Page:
Notes on Bernanke’s Vision of Fin Reg Reform
At the Council on Foreign Relations Tuesday, Fed Chair Ben Bernanke summarized four big ideas for financial regulation reform:
(1) too big to fail: tighter supervision of very large firms whose failure poses systemic consequences;
(2) infrastructure: strengthened infrastructure to trade, clear and settle novel financial instruments like credit default swaps and to stabilize money markets and commercial paper markets;
(3) accounting/regulatory: reform of requirements that exacerbate market swings (like accounting rules requiring valuing assets at prevailing market prices or capital requirements that prevent building capital reserves amid prosperity that can be absorbed amid adversity); and
(4) senior risk regulator: establishing a senior systemic risk authority to oversee all financial institutions at a macro level.
Popular press reports often concentrated on selected items, as with The New York Times report that allocated ¾ of the space to item (3).
More informed assessments appear in other media, especially David Zaring’s blog post at Conglomerate. (David’s summary reflects his and my thinking elaborated in our joint article on the subject, The Three of Four Approaches to Financial Regulation, shortly to be posted on SSRN).
Among the more notable and under-reported parts of the presentation was the follow up Q&A, especially the following colloquy between the Chair and my GW Law colleague, Steve Charnovitz, concerning item (4), the senior risk regulator:
CHARNOVITZ: I had a question about the systemic risk authority. As you’ve described it, it’s looking at financial institutions, financial instruments — really, the private sector. But shouldn’t an authority like that, if it’s going to be forward-looking and avoid financial crises, also look at the policies of the government — monetary policy, housing policy, trade policy, things like that? And therefore, shouldn’t this authority also be looking at the Federal Reserve, the Congress and the executive branch?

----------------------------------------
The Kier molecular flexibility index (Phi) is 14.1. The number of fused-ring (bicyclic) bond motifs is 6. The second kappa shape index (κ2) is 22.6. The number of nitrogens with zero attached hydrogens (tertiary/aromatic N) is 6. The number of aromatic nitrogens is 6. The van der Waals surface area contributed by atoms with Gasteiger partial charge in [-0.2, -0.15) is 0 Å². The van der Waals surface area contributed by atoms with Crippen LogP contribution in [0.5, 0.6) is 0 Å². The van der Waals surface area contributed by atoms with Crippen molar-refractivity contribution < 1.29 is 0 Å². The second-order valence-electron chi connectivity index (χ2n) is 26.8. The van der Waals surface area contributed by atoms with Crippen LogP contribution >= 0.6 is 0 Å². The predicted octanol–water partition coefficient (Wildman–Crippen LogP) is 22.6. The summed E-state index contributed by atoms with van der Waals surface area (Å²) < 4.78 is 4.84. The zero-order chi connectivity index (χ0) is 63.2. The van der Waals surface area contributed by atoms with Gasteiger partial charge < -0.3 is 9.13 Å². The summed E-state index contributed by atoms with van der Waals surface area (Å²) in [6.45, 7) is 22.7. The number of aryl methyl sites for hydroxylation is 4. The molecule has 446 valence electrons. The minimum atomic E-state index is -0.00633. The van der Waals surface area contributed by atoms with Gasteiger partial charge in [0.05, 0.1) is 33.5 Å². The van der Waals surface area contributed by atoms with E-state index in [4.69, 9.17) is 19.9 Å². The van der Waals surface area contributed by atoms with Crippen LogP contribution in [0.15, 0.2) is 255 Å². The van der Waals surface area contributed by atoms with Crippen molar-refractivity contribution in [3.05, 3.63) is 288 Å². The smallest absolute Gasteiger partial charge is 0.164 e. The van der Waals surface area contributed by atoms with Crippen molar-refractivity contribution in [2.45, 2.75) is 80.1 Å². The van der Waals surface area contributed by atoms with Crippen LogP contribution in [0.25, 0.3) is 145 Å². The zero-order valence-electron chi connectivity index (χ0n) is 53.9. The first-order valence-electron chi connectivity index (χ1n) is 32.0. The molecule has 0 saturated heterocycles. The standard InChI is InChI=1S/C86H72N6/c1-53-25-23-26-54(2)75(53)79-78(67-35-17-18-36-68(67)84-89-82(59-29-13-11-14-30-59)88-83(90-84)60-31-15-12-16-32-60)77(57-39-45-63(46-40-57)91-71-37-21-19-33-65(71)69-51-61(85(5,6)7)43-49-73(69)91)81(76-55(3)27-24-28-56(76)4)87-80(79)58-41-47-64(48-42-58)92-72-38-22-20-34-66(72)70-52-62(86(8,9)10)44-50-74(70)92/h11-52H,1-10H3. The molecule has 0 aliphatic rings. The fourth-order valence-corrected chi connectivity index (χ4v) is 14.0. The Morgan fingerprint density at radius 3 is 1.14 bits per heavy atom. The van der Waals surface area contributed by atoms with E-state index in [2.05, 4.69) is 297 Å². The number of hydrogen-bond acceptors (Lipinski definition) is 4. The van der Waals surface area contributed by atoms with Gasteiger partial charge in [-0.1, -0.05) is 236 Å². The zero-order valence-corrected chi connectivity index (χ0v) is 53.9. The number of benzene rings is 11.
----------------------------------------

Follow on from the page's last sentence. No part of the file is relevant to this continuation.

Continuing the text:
BERNANKE: Well, I think you’re — (chuckles) — you’re creating a number of conflicts of authority and power there. I mean, obviously, the Federal Reserve is independent in making its monetary policies. The Congress obviously cannot be managed by an authority that they create. (Laughter.) So I think, at best, that what the — what an authority could do would be to point out potential problems, and that the appropriate authorities — whether they be the Federal Reserve, the Congress, the administration — address them.
In particular, I do think that — more specifically, I do think that this crisis has revealed some rather shocking gaps in our regulatory oversight. I mean, who was overseeing the subprime lenders, for example? Who was overseeing AIG? There simply wasn’t enough adequate oversight in those cases. And it’s certainly one of the things that even a — even if you have an oversight financial stability authority which has a relatively light mandate — really, one just information gathering and description, rather than power, direct powers — an authority of that type could point out and identify such gaps and call them to the attention of the Congress, and Congress could then take the necessary steps.
So I think that you could have a part of the responsibilities of the systemic risk authority would be to try to identify problems of various kinds. But, you know, let’s be very clear. The ultimate authorities lie in — in the executive and legislative branches, and they would have to be the ones to decide how and whether to respond to issues that are raised by the systemic risk authority.